Warning: this is a loooooooong review. Skim the section headlines and highlighting if you’re low on time or have ADHD. Part 2 is going to deal with some specifics nutrient recommendations from the book– I’m going to argue against a couple of them in a valiant but likely losing effort. Here we go…
Why is it called “Perfect Health Diet”?
The most popular paleo books to this point have been, chronologically, by Loren Cordain (2002), Mark Sisson (2009), Robb Wolf (2010), Melissa and Dallas Hartwig (2012), and Dianne Sanfilippo (2012). These were good books. But for the academic-leaning nutrition enthusiast or someone wanting all the details filled in, Perfect Health Diet (or [highlight type=”yello”]PHD[/su_highlight], as it’s coincidentally called) is paleo on steroids. Not the bad steroids that give you acne and make you aggressive, but the good steroids that improve your health and make you think deep thoughts.
The title rubs some people the wrong way. They may think Paul and Shou-Ching are smack-talkers, touting their perfect diet compared to all those imperfect diets. This is not the case. Read 20 pages or so, and you can see that they are sincerely trying to find the highest quality evidence for how to construct a diet for health and longevity. Being lucky enough to live in the vicinity of the Jaminets and sharing some common friends, I’ve badgered them with questions a few times. They are as gracious in person as they are online. I only wish they were were shameless in their self promotion, so maybe they could force their way onto Dr. Oz or Oprah.
Is it worth buying if you have the 2010 edition?
In a word, yes. In five words, better organized and more thorough. The recommendations have changed, which I’ll touch on later. If you haven’t read the first or second edition, the primary reason to read PHD even if you know the basics of whole-foods eating is this: “JUST EAT REAL FOODS” is enough for some people to obtain great health, but not for all people. Nutrition for therapy is a little different than nutrition for disease prevention, and optimal nutrition can make life even better than pretty good nutrition.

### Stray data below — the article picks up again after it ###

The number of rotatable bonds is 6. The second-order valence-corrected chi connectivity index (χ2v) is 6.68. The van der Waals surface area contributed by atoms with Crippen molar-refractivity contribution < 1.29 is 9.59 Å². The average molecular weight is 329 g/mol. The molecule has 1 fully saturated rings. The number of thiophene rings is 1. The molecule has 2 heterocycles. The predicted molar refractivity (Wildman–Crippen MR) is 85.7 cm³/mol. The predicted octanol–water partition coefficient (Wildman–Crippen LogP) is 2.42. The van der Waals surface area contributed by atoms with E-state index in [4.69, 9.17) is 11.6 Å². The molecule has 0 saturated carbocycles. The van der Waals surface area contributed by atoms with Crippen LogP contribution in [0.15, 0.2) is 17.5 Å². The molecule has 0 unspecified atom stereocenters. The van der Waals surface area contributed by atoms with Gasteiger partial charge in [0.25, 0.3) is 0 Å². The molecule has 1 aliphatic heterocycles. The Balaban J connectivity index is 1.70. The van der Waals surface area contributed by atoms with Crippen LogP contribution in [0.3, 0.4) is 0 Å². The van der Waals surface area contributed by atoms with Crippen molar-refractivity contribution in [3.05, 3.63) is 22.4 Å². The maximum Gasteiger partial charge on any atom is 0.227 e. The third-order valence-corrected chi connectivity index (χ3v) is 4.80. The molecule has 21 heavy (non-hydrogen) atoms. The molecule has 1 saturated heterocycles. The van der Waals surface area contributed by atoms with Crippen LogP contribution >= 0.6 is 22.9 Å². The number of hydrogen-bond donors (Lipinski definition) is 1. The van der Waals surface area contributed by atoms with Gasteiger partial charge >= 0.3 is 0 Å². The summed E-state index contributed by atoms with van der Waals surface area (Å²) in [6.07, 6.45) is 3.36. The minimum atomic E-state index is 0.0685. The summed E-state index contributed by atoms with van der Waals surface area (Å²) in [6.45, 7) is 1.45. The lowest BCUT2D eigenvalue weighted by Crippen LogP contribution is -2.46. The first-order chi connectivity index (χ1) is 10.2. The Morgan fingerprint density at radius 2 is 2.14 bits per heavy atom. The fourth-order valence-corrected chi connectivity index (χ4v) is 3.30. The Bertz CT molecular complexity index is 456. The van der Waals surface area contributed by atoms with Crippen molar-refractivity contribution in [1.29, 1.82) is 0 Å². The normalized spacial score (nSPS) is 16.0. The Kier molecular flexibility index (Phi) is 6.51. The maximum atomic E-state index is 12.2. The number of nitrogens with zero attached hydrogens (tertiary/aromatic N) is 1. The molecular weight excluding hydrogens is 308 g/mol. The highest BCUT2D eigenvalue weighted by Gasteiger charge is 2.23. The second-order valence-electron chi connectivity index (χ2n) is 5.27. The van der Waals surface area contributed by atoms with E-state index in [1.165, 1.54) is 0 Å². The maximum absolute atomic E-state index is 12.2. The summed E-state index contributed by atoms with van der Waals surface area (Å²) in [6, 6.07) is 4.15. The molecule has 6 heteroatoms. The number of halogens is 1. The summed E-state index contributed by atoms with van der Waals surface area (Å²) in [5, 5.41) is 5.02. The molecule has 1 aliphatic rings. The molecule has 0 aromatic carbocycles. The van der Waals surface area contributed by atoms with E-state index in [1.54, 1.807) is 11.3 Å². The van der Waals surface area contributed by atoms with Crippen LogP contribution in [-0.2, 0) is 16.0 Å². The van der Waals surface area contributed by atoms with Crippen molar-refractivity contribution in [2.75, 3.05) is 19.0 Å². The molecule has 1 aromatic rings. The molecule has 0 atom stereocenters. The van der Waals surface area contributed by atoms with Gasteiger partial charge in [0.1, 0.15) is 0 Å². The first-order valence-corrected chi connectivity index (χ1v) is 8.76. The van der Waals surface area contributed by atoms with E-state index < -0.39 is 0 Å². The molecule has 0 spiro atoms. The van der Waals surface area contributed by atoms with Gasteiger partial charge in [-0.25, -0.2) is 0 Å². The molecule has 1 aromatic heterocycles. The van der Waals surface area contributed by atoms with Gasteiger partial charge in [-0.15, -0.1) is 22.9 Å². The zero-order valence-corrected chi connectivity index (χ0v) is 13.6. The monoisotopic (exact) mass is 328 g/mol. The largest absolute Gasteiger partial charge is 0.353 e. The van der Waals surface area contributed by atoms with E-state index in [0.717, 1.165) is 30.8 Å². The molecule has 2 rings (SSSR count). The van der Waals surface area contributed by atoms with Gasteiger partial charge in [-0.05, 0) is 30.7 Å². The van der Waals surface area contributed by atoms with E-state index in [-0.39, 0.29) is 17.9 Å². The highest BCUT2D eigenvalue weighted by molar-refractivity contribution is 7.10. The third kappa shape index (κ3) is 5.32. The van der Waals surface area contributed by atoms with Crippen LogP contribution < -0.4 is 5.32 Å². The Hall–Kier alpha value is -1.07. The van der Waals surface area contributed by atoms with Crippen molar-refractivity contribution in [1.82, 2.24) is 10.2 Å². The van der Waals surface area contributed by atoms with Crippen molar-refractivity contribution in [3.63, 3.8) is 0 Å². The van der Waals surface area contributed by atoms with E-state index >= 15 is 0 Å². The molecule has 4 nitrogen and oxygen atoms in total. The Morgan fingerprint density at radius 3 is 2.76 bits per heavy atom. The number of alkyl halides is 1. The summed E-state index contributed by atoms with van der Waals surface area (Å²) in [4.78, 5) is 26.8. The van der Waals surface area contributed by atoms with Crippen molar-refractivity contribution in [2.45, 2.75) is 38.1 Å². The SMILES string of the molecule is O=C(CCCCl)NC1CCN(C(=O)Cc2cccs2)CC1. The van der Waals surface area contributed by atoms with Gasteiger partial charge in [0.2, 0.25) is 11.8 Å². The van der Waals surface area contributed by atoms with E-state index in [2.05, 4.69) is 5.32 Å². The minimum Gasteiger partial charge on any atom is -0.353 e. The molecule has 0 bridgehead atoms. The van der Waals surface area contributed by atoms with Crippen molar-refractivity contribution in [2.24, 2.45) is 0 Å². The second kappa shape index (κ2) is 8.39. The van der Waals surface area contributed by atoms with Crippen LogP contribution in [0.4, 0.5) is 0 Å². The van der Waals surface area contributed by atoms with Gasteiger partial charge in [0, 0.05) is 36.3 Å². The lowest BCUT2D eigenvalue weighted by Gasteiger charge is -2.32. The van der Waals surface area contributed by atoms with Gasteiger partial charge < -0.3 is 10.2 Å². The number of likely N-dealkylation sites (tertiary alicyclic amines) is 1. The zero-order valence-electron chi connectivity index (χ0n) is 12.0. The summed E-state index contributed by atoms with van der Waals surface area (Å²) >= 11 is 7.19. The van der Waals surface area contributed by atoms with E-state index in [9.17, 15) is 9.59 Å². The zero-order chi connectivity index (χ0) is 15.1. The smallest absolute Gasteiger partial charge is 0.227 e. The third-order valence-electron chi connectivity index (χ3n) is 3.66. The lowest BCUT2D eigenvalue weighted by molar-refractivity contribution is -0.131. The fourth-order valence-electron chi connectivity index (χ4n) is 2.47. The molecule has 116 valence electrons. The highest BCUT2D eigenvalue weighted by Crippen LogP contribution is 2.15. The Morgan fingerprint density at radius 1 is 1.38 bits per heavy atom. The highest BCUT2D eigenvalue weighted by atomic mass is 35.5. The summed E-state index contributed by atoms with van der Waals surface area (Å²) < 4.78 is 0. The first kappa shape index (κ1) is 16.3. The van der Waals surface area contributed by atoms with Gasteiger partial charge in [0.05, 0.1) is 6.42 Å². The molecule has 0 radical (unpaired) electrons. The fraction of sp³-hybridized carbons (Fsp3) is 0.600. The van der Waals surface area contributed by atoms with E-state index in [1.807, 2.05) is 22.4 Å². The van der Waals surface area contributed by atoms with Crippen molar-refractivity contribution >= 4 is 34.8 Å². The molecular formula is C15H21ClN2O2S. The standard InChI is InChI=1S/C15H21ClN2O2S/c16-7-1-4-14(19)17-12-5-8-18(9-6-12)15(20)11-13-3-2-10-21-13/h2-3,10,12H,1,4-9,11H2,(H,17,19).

What’s good about it, and what’s bad about it?
The best part about the book, in my humble opinion, is that it is SYSTEMATIC . A bit of background on me: half way through my nutrition PhD, I ran out of funding and had some crazy joint problems and surgeries. To pay the rent while on medical leave, I got a job, which randomly ended up being helping out in the research leading up to the 2010 vitamin D guidelines. For the next three years I learned the ins and outs of nutritional epidemiology and systematic reviews. So my main complaint when reading many popular nutrition books is they tend to be biased — starting with a hypothesis and only citing evidence to support that hypothesis. PHD crams in more aspects of systematic review and nutritional epidemiology than any other non-academic book I’ve seen.
It’s not all sunshine and ponies though. I’ve got three main gripes with the book. First: I don’t totally agree with the supplementation strategy . Second: The book is a bit too academic to be a New York Times best-seller (hopefully I’m wrong about this). Third: I thought the sweet potato on the cover looked like salmon at first, which confused me mightily. Paul acknowledged this though, so I’ll drop this issue. I’ll explain each of the first two points in this post, and then continue with an analysis of specific nutrients discussed in the book in Part 2 next week. Also, I urge you to read other reviews that include logical criticism of the book, such as the one by Emily Deans.